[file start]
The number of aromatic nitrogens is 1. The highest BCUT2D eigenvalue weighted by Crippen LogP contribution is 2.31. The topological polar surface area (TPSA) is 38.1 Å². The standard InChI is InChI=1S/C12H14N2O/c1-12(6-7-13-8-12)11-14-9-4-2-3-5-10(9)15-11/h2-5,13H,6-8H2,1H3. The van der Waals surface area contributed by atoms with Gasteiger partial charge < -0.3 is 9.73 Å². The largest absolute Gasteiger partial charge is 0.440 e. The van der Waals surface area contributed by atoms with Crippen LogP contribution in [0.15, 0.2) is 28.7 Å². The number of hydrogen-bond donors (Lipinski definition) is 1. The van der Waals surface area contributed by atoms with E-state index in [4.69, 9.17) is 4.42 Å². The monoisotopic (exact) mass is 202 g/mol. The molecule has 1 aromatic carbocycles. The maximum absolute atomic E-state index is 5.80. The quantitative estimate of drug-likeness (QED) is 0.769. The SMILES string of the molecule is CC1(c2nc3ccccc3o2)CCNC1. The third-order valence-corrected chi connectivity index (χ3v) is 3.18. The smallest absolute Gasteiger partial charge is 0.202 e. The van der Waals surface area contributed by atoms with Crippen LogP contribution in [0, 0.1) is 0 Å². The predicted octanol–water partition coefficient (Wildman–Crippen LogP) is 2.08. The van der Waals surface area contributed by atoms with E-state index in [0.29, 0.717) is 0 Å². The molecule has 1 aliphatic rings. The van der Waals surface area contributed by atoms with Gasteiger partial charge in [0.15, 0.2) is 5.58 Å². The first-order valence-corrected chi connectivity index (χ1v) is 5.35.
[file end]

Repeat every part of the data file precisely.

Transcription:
The number of aromatic nitrogens is 1. The highest BCUT2D eigenvalue weighted by Crippen LogP contribution is 2.31. The topological polar surface area (TPSA) is 38.1 Å². The standard InChI is InChI=1S/C12H14N2O/c1-12(6-7-13-8-12)11-14-9-4-2-3-5-10(9)15-11/h2-5,13H,6-8H2,1H3. The van der Waals surface area contributed by atoms with Gasteiger partial charge < -0.3 is 9.73 Å². The largest absolute Gasteiger partial charge is 0.440 e. The van der Waals surface area contributed by atoms with Crippen LogP contribution in [0.15, 0.2) is 28.7 Å². The number of hydrogen-bond donors (Lipinski definition) is 1. The van der Waals surface area contributed by atoms with E-state index in [4.69, 9.17) is 4.42 Å². The monoisotopic (exact) mass is 202 g/mol. The molecule has 1 aromatic carbocycles. The maximum absolute atomic E-state index is 5.80. The quantitative estimate of drug-likeness (QED) is 0.769. The SMILES string of the molecule is CC1(c2nc3ccccc3o2)CCNC1. The third-order valence-corrected chi connectivity index (χ3v) is 3.18. The smallest absolute Gasteiger partial charge is 0.202 e. The van der Waals surface area contributed by atoms with Crippen LogP contribution in [0, 0.1) is 0 Å². The predicted octanol–water partition coefficient (Wildman–Crippen LogP) is 2.08. The van der Waals surface area contributed by atoms with E-state index in [0.29, 0.717) is 0 Å². The molecule has 1 aliphatic rings. The van der Waals surface area contributed by atoms with Gasteiger partial charge in [0.15, 0.2) is 5.58 Å². The first-order valence-corrected chi connectivity index (χ1v) is 5.35.